Wednesday, August 12, 2020

Investing Beliefs, Weakly Held

I wanted to touch base with you, and see if I can learn from your experiences.

I recently asked folks on Twitter the following question:

"What is something you used to believe about investing, but do not believe anymore?"

I received some interesting responses. You can check some of them here.

I also reached out to readers in my investing newsletter, and they offered some great ideas as well.

I wanted to reach out to you and see if you would be willing to share any investing beliefs you had, which you no longer have. If you are willing to do so, I would also appreciate hearing more about the reasoning behind the decision.

You can feel free to post your comment below.

I will likely use those in an article that may appear some time in the future. Obviously, your names/profile names would not be used.

Thank you for reading!


  1. I've learned that what trend is in motion tends to stay in motion. Buying stocks that are on sale (ie trending down) doesn't work out well usually. Stocks in an uptrend are normally a better buy, all else held constant.

  2. A nice question!

    I would say that I had until very recently two beliefs: (1) investing is so risky that it essentially equals gambling and (2) choosing stocks is so complicated and time-consuming that a regular fellow could never do it.

    I changed my mind quite recently though. About three months ago I happened to read a book and a couple of blogs recommended by a friend. So the first belief to go was the riskiness aspects and the realization that the 'risk' (of stock price eating up my hard-earned money) is significantly reduced in case of receiving payments while holding stocks. I was initially drawn to ETF investing, but after more reading, researching and training I arrived to the FIRE movement and discovered that the individual stocks fit much better the idea of generating an acceptable yield and that there is a lot of help out there (dividend achievers lists etc).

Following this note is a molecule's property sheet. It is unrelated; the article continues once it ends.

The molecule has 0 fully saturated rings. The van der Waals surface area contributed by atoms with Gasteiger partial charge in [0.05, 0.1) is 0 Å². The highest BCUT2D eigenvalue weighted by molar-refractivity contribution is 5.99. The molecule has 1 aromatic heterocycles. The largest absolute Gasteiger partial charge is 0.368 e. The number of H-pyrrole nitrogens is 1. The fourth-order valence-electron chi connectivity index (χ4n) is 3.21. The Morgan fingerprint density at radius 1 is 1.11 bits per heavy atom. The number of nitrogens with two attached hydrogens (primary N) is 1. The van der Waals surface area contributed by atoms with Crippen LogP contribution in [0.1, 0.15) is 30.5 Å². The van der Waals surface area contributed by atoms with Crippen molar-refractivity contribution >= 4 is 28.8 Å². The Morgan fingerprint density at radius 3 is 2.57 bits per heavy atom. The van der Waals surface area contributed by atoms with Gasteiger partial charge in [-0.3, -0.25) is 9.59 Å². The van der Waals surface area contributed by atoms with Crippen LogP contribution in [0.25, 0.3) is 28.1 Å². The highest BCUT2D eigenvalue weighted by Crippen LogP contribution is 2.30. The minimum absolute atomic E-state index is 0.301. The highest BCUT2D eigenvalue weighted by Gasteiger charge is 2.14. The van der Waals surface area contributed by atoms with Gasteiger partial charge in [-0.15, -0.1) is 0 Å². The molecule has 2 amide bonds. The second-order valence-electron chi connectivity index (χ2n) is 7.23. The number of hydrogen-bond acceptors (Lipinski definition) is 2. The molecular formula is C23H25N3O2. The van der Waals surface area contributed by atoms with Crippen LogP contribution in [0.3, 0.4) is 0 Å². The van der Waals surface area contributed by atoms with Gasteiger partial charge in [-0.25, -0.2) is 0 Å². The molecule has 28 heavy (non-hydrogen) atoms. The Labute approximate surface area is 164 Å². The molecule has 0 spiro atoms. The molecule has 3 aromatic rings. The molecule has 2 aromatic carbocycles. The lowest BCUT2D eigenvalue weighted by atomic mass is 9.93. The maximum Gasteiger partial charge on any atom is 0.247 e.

My experience in investing was limited only to a couple of investment funds (very unhappy with the returns) and participating in one IPO without really knowing what I was doing, as well as some small amount in crowdlending. However, I now have a growing investment portfolio of US and European stocks.

    So I am still quite a beginner and time will tell, however I am quite convinced about the course, because it doesn't happen often that one has their belief so strongly shaken. So far so good.

    Your blog has also been a great discovery, certainly one of the best out there!

  3. Biggest problem has been believing big companies are run by smart people that can turn things around. F, GE, IBM, super worried about XOM

    Next is pursuing high yields.

    I try to decide on next purchase and then look at it as a commitment to come in and buy more in a year. It helps me to review balance sheets.


  4. I used to think that it was impossible to retire early and comfortably on dividends. I always focused more on stock price and dividends were (in my mind) an irregular and variable bonus, though a mostly insignificant one.

  5. Only invest in one company in a given industry or segment.

    It was something I was told by a finance professor years ago


Questions or comments? You can reach out to me at my website address name at gmail dot com.

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